On a hot summer day, my mother and I drove on and off the northern edges of the Diné (Navajo) Nation, through Utah tribal communities all along the San Juan River. Together we handed out food donations and other vital necessities on behalf of the Indigenous-led nonprofit environmental organization Utah Diné Bikéyah.
We finally got to check in with folks in a few different communities in the area where the regular pace of life—with work, school, and traveling—made such visits a rare opportunity, even before this virus. We greeted our neighbors, cousins, aunties, uncles, and extended kin by blood and by clan, after weeks of being separated by both time and space, a disconnect exacerbated by the quarantine. Along the way, my mother told me old stories from the time of my grandmother’s grandmother. Each canyon, river, spring, rock formation, and dirt road triggered memories, a new tale of our Indigenous people across generations. During an early pandemic outbreak in the region before roads and electricity, folks shouted from the hilltops, warning people to stay away from each other so they would not get sick.
We drove onto a rolling dirt road to a family home near the hooghan where my mother remembered having her Kinaaldá, the Diné women’s puberty ceremony. She recounted running each day in a different direction, part of the challenging four-day coming-of-age ritual for young women. She fondly recalled those early sunrises, marveling at the Benally family’s generosity, allowing our family to use their home, now knowing it contributed to the strong woman she would become.
Being a nurse, my mother is familiar with the health needs of the people here. Despite the Navajo Nation’s leadership efforts to curb the spread of COVID-19, she knows all too well how difficult it is with limited access to clean water, electricity, communication, and transportation in these places, where people are doing their best with what little they have. The Navajo Nation is among the hardest hit and most impacted areas in the United States, and has rivaled many other hotspots in the world, including New York City, per capita at one point. But this isn’t what defines us.
We are defined by the connections we have to our relatives, both human and non-human. Our efforts to get supplies to elders and hard-to-reach Navajo families are intentional and heartfelt because we know how challenging living in remote areas is. It is hard to communicate, coordinate, and plan, given limited access to technology, internet, and cell service. Still, there are a lot of community members out helping today. Some of our local partners—Utah Navajo Health Systems, Bluff Area Mutual Aid, Navajo/Hopi Relief, and the Common Humanity Collective—are attempting to streamline these efforts. We help each other whenever possible, coordinating supplies like food, drinks, hand sanitizer, and other PPE. It is not a story about defeat; it is about resilience, collaboration, and, above all, a desire to cooperate despite different organizational missions, histories, and backgrounds.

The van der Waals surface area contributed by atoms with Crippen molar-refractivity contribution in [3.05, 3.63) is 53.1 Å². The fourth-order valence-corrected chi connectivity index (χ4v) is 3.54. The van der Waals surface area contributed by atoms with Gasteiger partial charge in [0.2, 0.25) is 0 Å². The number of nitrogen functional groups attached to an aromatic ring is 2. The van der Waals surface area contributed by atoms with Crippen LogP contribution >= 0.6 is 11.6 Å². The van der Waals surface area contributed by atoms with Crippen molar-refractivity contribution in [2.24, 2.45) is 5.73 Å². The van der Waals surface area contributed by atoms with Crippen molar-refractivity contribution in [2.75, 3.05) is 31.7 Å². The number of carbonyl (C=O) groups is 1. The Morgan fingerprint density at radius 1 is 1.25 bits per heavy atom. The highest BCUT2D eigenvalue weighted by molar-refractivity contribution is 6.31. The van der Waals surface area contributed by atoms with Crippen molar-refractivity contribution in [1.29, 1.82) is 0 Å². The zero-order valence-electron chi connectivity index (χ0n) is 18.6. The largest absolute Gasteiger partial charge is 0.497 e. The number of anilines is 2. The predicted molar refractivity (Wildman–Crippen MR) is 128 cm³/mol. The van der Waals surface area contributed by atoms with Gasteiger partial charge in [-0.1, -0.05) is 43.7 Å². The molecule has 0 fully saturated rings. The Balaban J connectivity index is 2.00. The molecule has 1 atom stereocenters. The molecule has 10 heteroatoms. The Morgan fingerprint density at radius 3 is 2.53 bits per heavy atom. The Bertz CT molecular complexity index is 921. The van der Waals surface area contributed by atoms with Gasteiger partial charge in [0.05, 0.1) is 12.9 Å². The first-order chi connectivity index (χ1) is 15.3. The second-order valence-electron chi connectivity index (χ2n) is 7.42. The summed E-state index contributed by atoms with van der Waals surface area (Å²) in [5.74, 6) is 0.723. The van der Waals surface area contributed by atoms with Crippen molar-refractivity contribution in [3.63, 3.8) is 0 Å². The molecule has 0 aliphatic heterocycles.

We are not defined by the media narratives from outside of our communities, that feed on their ideas of “poverty” or the “disaster.” We know who we are as tribal members, communities, and kin. We give each other hope in this difficult time. Acknowledging that we can survive together makes all the difference. Wellness means social and cultural balance, including taking care of ourselves, because if we don’t, then how will we be any good to anyone else? It takes consistent effort to strive for and maintain balance, within and outside of oneself. During these quarantine periods, it has become increasingly apparent that the isolation and loneliness weigh heavily on our Indigenous communities, especially our elders.